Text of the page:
The US Consumer Product Safety Commission (CPSC) continues to encourage manufacturers to attain compliance with the Consumer Product Safety Act (CPSA) and related regulations, and to sternly punish those who fail to do so. In this era of heightened regulatory scrutiny and enforcement, in-house counsel can bring value to their clients by proactively assessing current risk management practices and thinking ahead. Companies can reduce the risk of violating reporting obligations and incurring penalties by developing a compliance program that establishes, monitors and maintains protocols for identifying product hazards or non-compliance and reporting to the CPSC accordingly.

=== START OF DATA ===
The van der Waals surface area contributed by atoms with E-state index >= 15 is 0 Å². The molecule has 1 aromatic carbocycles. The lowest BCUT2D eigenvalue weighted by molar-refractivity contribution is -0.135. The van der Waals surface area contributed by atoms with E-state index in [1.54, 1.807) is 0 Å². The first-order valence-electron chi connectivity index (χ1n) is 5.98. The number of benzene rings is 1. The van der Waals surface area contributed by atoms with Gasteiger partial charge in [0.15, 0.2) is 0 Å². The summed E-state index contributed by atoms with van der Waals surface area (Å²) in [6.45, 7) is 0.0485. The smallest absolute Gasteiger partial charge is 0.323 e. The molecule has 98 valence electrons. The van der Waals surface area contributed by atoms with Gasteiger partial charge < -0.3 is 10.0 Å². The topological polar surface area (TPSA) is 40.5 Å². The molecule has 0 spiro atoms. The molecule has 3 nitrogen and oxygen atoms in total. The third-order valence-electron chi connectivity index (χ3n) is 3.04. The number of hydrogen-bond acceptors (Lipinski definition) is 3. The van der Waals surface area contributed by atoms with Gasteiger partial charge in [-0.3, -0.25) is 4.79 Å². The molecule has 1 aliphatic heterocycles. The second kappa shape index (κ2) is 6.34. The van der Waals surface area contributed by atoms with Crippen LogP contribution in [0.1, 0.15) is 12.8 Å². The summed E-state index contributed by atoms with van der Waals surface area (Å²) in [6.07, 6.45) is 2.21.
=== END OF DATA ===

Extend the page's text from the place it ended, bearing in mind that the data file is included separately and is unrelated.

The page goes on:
Tips for Consumer Product Manufacturers By Andrew Rink, John F. Kuppens and Jessica P. Goodfellow In this age of increased government regulation, greater transparency and omnipresent social media, consumer product manufacturers, importers, distributors and retailers must be proactive to ensure regulatory compliance and to protect their brands by either setting the record straight or taking corrective action. The US Consumer Product Safety Commission (CPSC) has been among the most active government agencies in the last four years. Armed with greater power by way of amendments1 to the Consumer Product Safety Act (CPSA), the CPSC continues to use all means available to encourage consumer products manufacturers to attain compliance with the CPSA and related regulations, and to sternly punish those who fail to do so. Among the measures the CPSC has utilized are increased filing of administrative lawsuits to ban products from the market, civil penalties that are assessed with greater frequency and in larger amounts, and civil penalties that include requirements that compliance programs be implemented or improved. 30-SECOND SUMMARY The US Consumer Product Safety Commission (CPSC) continues to encourage manufacturers to attain compliance with the Consumer Product Safety Act (CPSA) and related regulations, and to sternly punish those who fail to do so. In this era of heightened regulatory scrutiny and enforcement, in-house counsel can bring value to their clients by proactively assessing current risk management practices and thinking ahead. Companies can reduce the risk of violating reporting obligations and incurring penalties by developing a compliance program that establishes, monitors and maintains protocols for identifying product hazards or non-compliance and reporting to the CPSC accordingly. ACC DOCKET DECEMBER 2013 51 Why is this important to in-house counsel? In-house counsel are called upon daily to advise clients on regulatory compliance requirements and risks, including reputational risks. In this era of heightened regulatory scrutiny and enforcement, companies are best-serve d to think proactively about the CPSA and to integrate risk management considerations into their business processes. As strategic advisors, in-house counsel play an important role and bring value to clients by helping them assess current practices and to think ahead. Companies should take heed by familiarizing themselves with their reporting obligations under the law and examining their internal processes to help ensure they position the company to achieve compliance. This article will provide an update on the CPSC’s recent initiatives, and suggest means to proactively design an effective product safety and regulatory compliance program. United States Consumer Product Safety Commission Background and jurisdiction Established by Congress in the CPSA, 15 U.S.C. § 2051-2089, the Consumer Product Safety Commission has jurisdiction over approximately 15,000 different types of “consumer products.” The CPSA broadly defines “consumer product” as any article, or component part thereof, produced or distributed: ■■ For sale to a consumer for use in or around a permanent or temporary household or residence, a school, in recreation, or otherwise; or ■■ For the personal use, consumption or enjoyment of a consumer in or around a permanent or temporary household or residence, a school, in recreation, or otherwise. (15 U.S.C. § 2052(a)(5)). Changes at the CPSC Many notable developments have already occurred in 2013, including the assessment of the largest civil penalty since the 2008 amendments were announced and confirmation of two new commissioners.2 President Obama will also have the opportunity to nominate at least two more commissioners before he leaves office.3 In June, the president of an import company was sentenced to jail by a federal judge for violations of consumer product safety laws, signaling that CPSC is willing to pursue criminal sanctions to enforce CPSC standards and other laws. Additionally, the CPSC is pursuing expanded participation on voluntary standards committees under a proposed rule that would amend the existing regulation on Commission participation in voluntary standards activities, which currently allow employees to participate in voluntary standard development groups only on a non-voting basis. The proposed rule would allow Commission employees to participate as voting members and to accept leadership positions in voluntary standard development groups. The Commission’s participation in developing voluntary standards has grown to 71 products in 2013, up from 35 projects a few years ago. Reporting requirements under CPSA Section 15(b) Companies must be aware of the rules and regulations applicable to their products in order to promote compliance, and to effectively identify and make any required reports of noncompliance. Section 15(b) of the CPSA establishes reporting requirements for consumer product manufacturers, distributors and retailers. Each is charged with a duty to notify the CPSC immediately if it receives information that reasonably supports the conclusion that a product: ■■ fails to comply with an applicable consumer product safety rule; ■■ fails to comply with a voluntary consumer product safety standard upon which the CPSA has relied under Section 9 of the CPSA; ■■ contains a defect that could create a substantial product hazard; or ■■ creates an unreasonable risk of serious injury or death to consumers.4 Substantial product hazards Defects that could create a substantial product hazard to consumers trigger a reporting requirement under CPSC regulations. The CPSA defines substantial product hazard as “a product defect which (because of the pattern of defect, the number of defective products distributed in commerce, the severity of the risk, or otherwise) creates a substantial risk of injury to the public.”5 A defect need not manifest itself through actual product failures or injuries to trigger an obligation to report. “Even one defective Andrew Rink is associate GC at JELD-WEN, Inc., in Charlotte, NC. He is responsible for overseeing product, environmental and general liability litigation for JELD-WEN throughout North America. Rink also acts as GC to JELD-WEN’s operating divisions, and advises senior management regarding warranties, product safety and compliance. firstname.lastname@example.org John F. Kuppens is a partner in Nelson Mullins Riley & Scarborough LLP’s Columbia, SC, office. Kuppens practices in the areas of product liability litigation, and regulatory and preventive counseling. He is on the BOD of DRI and the South Carolina Defense Trial Attorneys’ Association. email@example.com Jessica P. Goodfellow is an associate in Nelson Mullins Riley & Scarborough LLP’s Columbia, SC, office. She practices in general litigation and products liability. firstname.lastname@example.org 52 ASSOCIATION OF CORPORATE COUNSEL RISK MANAGEMENT TIPS FOR CONSUMER PRODUCT MANUFACTURERS product can present a substantial risk of injury and provide a basis for a substantial product hazard determination under Section 15 of the CPSA if the injury which might occur is serious and/or if the injury is likely to occur.”6 Unreasonable risk of serious injury or death The CPSC also requires a report if a reasonable person could conclude, given the information available, that a product under any circumstances creates an unreasonable risk of serious injury or death.7 “The use of the term ‘unreasonable risk’ suggests that the risk of injury presented by a product should be evaluated to determine if that risk is a reasonable one.”8 In determining whether an unreasonable risk exists, the manufacturer should examine the: ■■ utility of the product, or the utility of the aspect of the product that causes the risk; ■■ the level of exposure of consumers to the risk; ■■ the nature and severity of the hazard presented; and ■■ the likelihood of resulting serious injury or death.9 Firms that obtain information indicating that their products present an unreasonable risk of serious injury or death should not wait for such serious injury or death to actually occur before reporting.10 A company may obtain such information, triggering the duty to report, from experts, test reports, lawsuits or claims, complaints, quality control data or any other relevant information.11 Time to report If a manufacturer has information reasonably supporting the conclusion that a reportable incident has occurred, it must report to the CPSC immediately, which means within 24 hours. Manufacturers can conduct an investigation to evaluate whether an incident is a “reportable incident,” but the investigation period should not exceed 10 days. The CPSC considers a company to have knowledge of product safety-related information when that information is received by an employee or official of the firm who may reasonably be expected to be capable of appreciating the significance of that information. Once that occurs, five working days is the maximum reasonable time for that information to reach the chief executive officer or the officials assigned responsibility for complying with the CPSC’s reporting requirements. Confidentiality Section 6(b)(5) of the CPSA prohibits the release of information reported under section 15(b) unless: ■■ a remedial action plan has been accepted in writing; ■■ a complaint has been issued; ■■ the reporting firm consents to the release; or ■■ the CPSC publishes a finding that public health and safety requires disclosure. Additionally, the CPSC is prohibited from disclosing trade secret or confidential commercial or financial information. A firm claiming that information it has submitted is a trade secret or confidential commercial or financial information must mark the information as “confidential” in accordance with section 6(a)(3) of the CPSA when the information is submitted to the CPSC. Searchable Consumer Product Safety Incident Database The Searchable Consumer Product Safety Incident Database (the Database) is a publicly searchable database of consumer product safety incidents. The consumer portal allows consumers to report harm or potential hazards associated with consumer products at SaferProducts.gov. “Consumers” who may instigate reports, however, are not limited to the person who used or was allegedly injured by the product, but includes anyone with a connection to the product or with some knowledge of the incident or hazard. The individual filing a report is not required to have firsthand knowledge of the incident they are reporting. Before publishing a report, the CPSC will review and verify the report, and notify the manufacturer implicated in the report and provide an opportunity to respond. Publicly accessible incident reports provided by the CPSC will contain the following limited information: ■■ product description, ■■ identification of the manufacturer, ■■ description of the harm, and ■■ state of occurrence of incident. The CPSC will notify manufacturers upon receiving an incident report involving one of its products. Manufacturers must register with the CPSC to receive email and text message alerts of the incident reports. It is important that the CPSC’s notification go to the right people — those who are extremely responsive, such as legal or product safety departments. Deadlines The CPSC must publish the incident report no later than 10 business days after transmitting the report to the manufacturer. The manufacturer must submit its comments to the CPSC by the tenth business day. Therefore, companies should establish an investigation cutoff date that leaves enough time for drafting and approval of comments Companies may consider developing an internal docketing system to monitor the 10-day deadline, particularly when dealing with multiple incident reports at the same time. Confidential information on incident reports Confidential information, such as financial information, confidential commercial information and trade secrets, likely will not appear in most of 54 ASSOCIATION OF CORPORATE COUNSEL RISK MANAGEMENT TIPS FOR CONSUMER PRODUCT MANUFACTURERS the database incident reports because consumers will be submitting the majority of the incident reports. However, class action plaintiff ’s counsel or even competitors, suppliers, retailers and distributors may comment and introduce confidential information. If someone other than a consumer, such as a former employee, were to submit confidential information, a manufacturer can request that the CPSC keep the confidential information off the database by flagging its comments as pertaining to confidential information when submitted through the Business Portal. If the CPSC agrees that the information is confidential, then the CPSC will redact the designated information. Redacted information in the public database will create curiosity about what was redacted and why. If the CPSC disagrees, then the CPSC will notify the manufacturer and will include the information in the database. The manufacturer may then bring a district court action seeking removal of the information from the database. Materially inaccurate information on incident reports The CPSC may remove or correct materially inaccurate information in the database. Similar to confidential information, manufacturers must flag its comments for the CPSC staff review in the Business Portal. If a manufacturer notifies the CPSC of materially inaccurate information, the CPSC must notify the manufacturer if it plans to disclose that information. Companies can bring a district court action to stop disclosure, but it must do so before the date the documents are set to be disclosed. CPSC penalties and enforcement The Consumer Product Safety Improvement Act of 2008 significantly increased the CPSC’s power to regulate product hazards that pose a risk of harm to consumers. Major changes implemented by the CPSIA are: ■■ shorter deadlines for responding to the CPSC to prevent public disclosure of information; ■■ enhancements to the CPSC’s enforcement power; and ■■ dramatic increases to the limits of the civil and criminal penalties the CPSC can assess. CPSIA penalties and increased authority Penalties increased dramatically under CPSIA as illustrated in the chart below. Civil penalties The number of companies paying civil penalty settlements over alleged Section 15 violations has increased. The chart below is published by the CPSC on www.cpsc.gov, detailing civil penalties issued in 2013. Expansion to include compliance system improvements Recently, the CPSC has begun to negotiate for the inclusion in civil penalty agreements of provisions requiring companies to institute or improve comprehensive compliance processes and procedures. Three product manufacturers/retailers have recently entered into civil penalty settlement agreements with the CPSC to resolve allegations that they failed to report product hazards, as the CPSC’s governing statutes and regulations require. In each settlement, the CPSC has imposed specific product safety compliance requirements on the companies. In March 2013, Kolcraft Enterprises, Inc., agreed to pay a civil penalty of $400,000 for allegedly failing to report a product defect. The $400,000 penalty was significant, but the most striking provision was the agreement to expansive internal and external compliance system changes. The CPSC commissioners had differing opinions about this expansion of power. CPSC Commissioner Nancy Nord issued a statement expressing concern over the many compliance obligations dealing with conformance to general safety standards — particularly the “extensive record-retention requirement and the on-demand reporting of compliance data” — even though Kolcraft’s past recalls had not reflected legal violations, and the CPSC had not accused the company of violating safety standards. Expressing the majority view, CPSC Chairman Inez Tenenbaum and Commissioner Robert Adler issued a joint statement, which stated their view NEW CIVIL PENALTIES OLD CIVIL PENALTIES ■ $100,000 max per violation ■ $15,000,000 cap for related series of violations ■ $5,000 max per violation ■ $1,825,000 cap for related series of violations NEW CRIMINAL PENALTIES OLD CRIMINAL PENALTIES ■ Five years prison for willful violation ■ No notice from the CPSC required for criminal liability of company, officers, or directors ■ Forfeiture of assets possibility ■ One year prison for willful violation ■ Companies, directors or officers criminal liability only if they engaged in violation after receiving notice from the CPSC of a violation CIVIL PENALTIES PAID IN FISCAL YEAR 2013 Fine Product Type $987,500 Wooden Hammock Stands $400,000 Playpens/Play yards/ Portable Cribs/Sleepers $750,000 Furniture $450,000 Clothing (Children) $650,000 Baby Boats $850,000 Blenders 56 ASSOCIATION OF CORPORATE COUNSEL RISK MANAGEMENT TIPS FOR CONSUMER PRODUCT MANUFACTURERS that the broad compliance obligations imposed on Kolcraft should be the way of the future for all consumer product companies, voluntarily or otherwise: “[G]oing forward, we expect those companies that lack an effective compliance program and internal controls to voluntarily adopt them. If not, we will insist that they do so.” In May 2013, Williams-Sonoma entered into a voluntary settlement agreement that imposed a three-part compliance program very similar to the one in the Kolcraft agreement. The CPSC also imposed a $987,500 fine. Notably, the product was also manufactured by a wholly-owned subsidiary of Williams-Sonoma. Commissioner Nord’s statement on the Williams-Sonoma settlement criticized the “broad compliance program” as “inappropriate” and “smell[ing] of regulatory opportunism disguised as enforcement.” Commissioner Nord noted that this was “the second recent instance in which the agency has insisted on a comprehensive compliance program even absen[t] any evidence of wide-spread noncompliance.” In Nord’s opinion, the Williams-Sonoma settlement “represents a shift in agency policy that will stretch across all of our enforcement activity.” Most recently, Ross Stores, Inc. (Ross), a national discount retailer, agreed to pay a $3.9 million civil penalty to settle allegations that it failed to report its continued sale of banned children’s product. In addition to agreeing to pay the civil penalty, Ross agreed to maintain a comprehensive compliance program designed to ensure its compliance with safety standards for these products. The program also aims to ensure that Ross will follow the CPSC’s product incident reporting requirements in the future. This settlement comes on the heels of the two similarly structured civil penalties assessed against Kolcraft and Williams-Sonoma. CPSC compliance checklist for in-house counsel REPORTING ■■ Mark trade secret, confidential commercial information or financial information as “confidential” in accordance with CPSA section 6(a) (3) when the information is submitted to the CPSC in a report. SEARCHABLE DATABASE ■■ Manufacturers must register to receive email and text message alerts of incident reports in the Business Portal. It is important that the CPSC’s notification go to the right people — those who are extremely responsive, such as legal or product safety departments. ■■ Establish an investigation cutoff date that leaves enough time for drafting and approval of comments to incident reports. ■■ Develop an internal docketing system to monitor the 10-day deadline, particularly when dealing with multiple incident reports at the same time. ■■ Request that the CPSC keep confidential information off the database by flagging its comments as pertaining to confidential information when submitted through the Business Portal. ■■ Flag comments for CPSC staff review in the Business Portal. ■■ Notify the CPSC of materially inaccurate information in incident reports. The CPSC must then notify the manufacturer if it plans to disclose that information. Companies can bring a district court action to stop disclosure, but it must do so before the date set for disclosure. COMPLIANCE SYSTEMS ■■ A compliance program should be designed to establish, monitor and maintain protocols for identifying product hazards or noncompliance and reporting to the CPSC accordingly. ■■ Remember that if there is information sufficient to reasonably support the conclusion that a defect could create a substantial product hazard, then there is a duty to report that information to the CPSC immediately. ■■ Identify the team of individuals responsible for product safety compliance, including the persons responsible for monitoring the compliance program and keeping track of safety incidents involving the company’s products, and members of relevant departments within the company, such as product safety, legal, public relations and marketing. ■■ A compliance coordinator should be responsible for ensuring compliance policies and procedures are followed. The compliance coordinator should be the contact point for information or incident reports coming from the CPSC. ■■ Establish clear guidelines for reporting hazards, both within the company and to the CPSC, and for determining whether a recall is necessary. The compliance coordinator should be the point person handling such communications and should have guidelines directing when and how to report to the CPSC. 58 ASSOCIATION OF CORPORATE COUNSEL RISK MANAGEMENT TIPS FOR CONSUMER PRODUCT MANUFACTURERS However, the Ross civil penalty is different from the others in two important ways: ■■ Ross’s role was solely as a retailer. Ross’s response to the CPSC’s allegations was that it did not manufacture the non-compliant products and relied upon its vendor to ensure compliance. In response, Chairman Tenenbaum stated “the fact that Ross did not design, manufacture, or import the garments did not relieve it of the obligation to ensure that they comply with all applicable safety statutes and regulations.” ■■ There was unanimous support for the imposition of a targeted compliance program. All three commissioners supported inclusion in the settlement agreement of targeted compliance program requirements for Ross. The Kolcraft and Williams- Sonoma civil penalty agreements required those companies to maintain compliance programs that assure compliance with all applicable CPSC rules — something Commissioner Nord believed was inappropriate because the scope of the compliance programs addressed actions beyond those that were the subject of the penalty. Criminal penalties In another notable enforcement case, the CPSC sought criminal penalties directly against the president of a consumer product importer and retailer. Hung Lam, the president of LM Import-Export, Inc., was sentenced to 22 months in prison and fined $10,000 after pleading guilty to conspiracy to smuggle banned children’s products that contained lead and small parts. Prior to the imposition of criminal penalties, Lam agreed to a civil penalty and permanent injunction that imposed an even more stringent compliance program than the one placed on Ross, including the hiring of an independent product safety coordinator. Administrative complaints In addition to civil and criminal penalties for violations, the CPSC has also become more aggressive in filing administrative complaints seeking recalls of products if a company fails to voluntarily recall a product that the CPSC believes creates a “substantial product hazard.” In May 2013, the CPSC was granted leave to add a former CEO to its administrative complaint against manufacturers of high-powered magnets (e.g., Buckyballs) seeking a product ban, recall and compliance reports.12 The threat of administrative lawsuits and the potential for personal liability against corporate officers signals a new enforcement tool that the CPSC may use to negotiate recalls and penalties with consumer product manufacturers. Preventing and mitigating penalties Compliance systems Companies can reduce the risk of violating reporting obligations and incurring penalties by developing systems for ensuring compliance with CPSC regulations. A compliance program should be designed to establish, monitor and maintain protocols for identifying product hazards or non-compliance and reporting to the CPSC accordingly. Also, the CPSC does not want firms to delay in reporting potential hazards, even if it the company later determines that the defect does not in fact create a substantial product hazard. As a general rule, firms must report to the CPSC within 24 hours of obtaining the information described above. Firms should not delay reporting in order to determine with certainty whether a report is required. Firms should report potential hazards and risks even if they are investigating a matter. If a firm is uncertain whether information must be reported, it may spend a reasonable amount of time investigating the matter. A firm usually should not spend more than 10 business days on an investigation before reporting.13 However, if the company does not report a potential hazard and later determines that one does exist, the company has already violated its reporting obligations and may face penalties. Companies should identify the team of individuals who will be responsible for product safety compliance. This compliance team should include the persons responsible for monitoring the compliance program and keeping track of safety incidents involving the company’s products, as well as members of relevant departments within the company, such as product safety, legal, public relations and marketing. A compliance coordinator should lead the team, and be responsible for ensuring compliance policies and procedures are followed. The compliance coordinator should communicate with the CPSC and be the contact point for information or incident reports coming from the CPSC. Procedures should be established to identify and track potential hazards by tracking potential safety indicators, such as customer complaints and incident reports. There should be clear guidelines for reporting such hazards, both within the company and to the CPSC, and for determining whether a recall is necessary. Companies should prepare in advance to evaluate the many issues which may require immediate action should the need for recall arise, such as the need to stop production, isolate a product, and inform distributors, ACC DOCKET DECEMBER 2013 59 Three product manufacturers/retailers have recently entered into civil penalty settlement agreements with the CPSC to resolve allegations that they failed to report product hazards, as the CPSC’s governing statutes and regulations require. retailers, consumers and the media about the danger. Again, the compliance coordinator should be the point person handling such communications, and should have guidelines directing when and how to report to the CPSC. The CPSC’s Handbook & Standard for Manufacturing Safer Consumer Products covers recommendations for executive action, which include a public statement of commitment to product safety and assignment of a product safety manager at the executive level. Additionally, companies can learn from what the recent settlement agreements that include compliance programs require. A program designed to ensure compliance with the safety statutes and regulations should contain: ■■ Written standards and policies — including one on record keeping; ■■ Reporting mechanism — a mechanism for confidential employee reporting of compliancerelated questions or concerns to either a compliance officer or to another senior manager with authority to act as necessary; ■■ Effective communication — of company compliance-related policies and procedures to all employees through training programs or otherwise; ■■ Management oversight — of compliance personnel; and ■■ Records retention — retention of all compliance-related records for at least five years and availability of such records to the CPSC upon request. The CPSC’s latest enforcement actions underscore the point that all retailers, manufacturers and importers should evaluate current CPSC reporting practices and remain vigilant concerning their independent product safety compliance and reporting obligations. As stated by Chairman Tenenbaum in her statement on the Ross settlement: This case clearly demonstrates that policies cannot exist solely on paper; individuals must be charged with and held accountable for carrying them out. It is my hope and expectation that the message we are sending with the substantial fine and the compliance requirements in this agreement will increase the likelihood that Ross — and other firms — will not only make the right decision next time they are confronted with whether to report a safety issue, but also — and more importantly for consumer safety — will take all necessary steps to ensure they produce and market only compliant products, thus obviating the need for any reporting at all.14 Mitigating penalties The factors considered by the CPSC in determining an appropriate penalty can also be factors used by the company to mitigate a penalty. However, it is up to the company to provide the Commission with mitigating information. For example, when considering how to mitigate any undue adverse impact on a small business, the burden lies with the company to present clear, reliable, relevant and sufficient evidence relating to the business’s size and ability to pay.15 If faced with a potential enforcement action, consider the following four measures: ■■ Cooperation: Open cooperation with the CPSC can be a factor considered in determining the appropriate penalty to impose, and communicating with the CPSC at this point is as important as ever. Request to meet with CPSC staff in person to respond to issues and inquiries; build a line of communication and establish credibility. ■■ Present evidence of a robust compliance system: Presenting evidence of a robust compliance system such as the type discussed above may also be helpful in mitigating a penalty. If the company can show the CPSC that it has good systems in place that are rigorously adhered to, even if that system failed in a particular instance that is not likely to be repeated, then a pattern of good faith efforts toward compliance can be established. If the purpose behind penalties is deterring non-compliance, then there is little utility in penalizing a company that maintains rigorous compliance standards and proactively operates in a genuine effort to maintain compliance. ■■ Demonstrate good track record for reporting: A good track record of reporting to the CPSC and evidence that the company has incurred no If the company can show the CPSC that it has good systems in place that are rigorously adhered to, even if that system failed in a particular instance that is not likely to be repeated, then a pattern of good faith efforts toward compliance can be established. 60 ASSOCIATION OF CORPORATE COUNSEL RISK MANAGEMENT TIPS FOR CONSUMER PRODUCT MANUFACTURERS ACC EXTRAS ON… Product safety and manufacturing ACC Docket International Consumer Product Safety Regulations (June 2012). www.acc.com/ docket/prod-saf_jun12 Quick Reference Key Issues in a Manufacturing Agreement from the Manufacturer’s Perspective (Oct. 2011). www.acc.com/manu-agree_oct11 Presentation Using Risk Analysis and Creative Negotiation in Contract Negotiations in Manufacturing or Product Agreements (Oct. 2011). www.acc.com/risk-contract_oct11 ACC HAS MORE MATERIAL ON THIS SUBJECT ON OUR WEBSITE. 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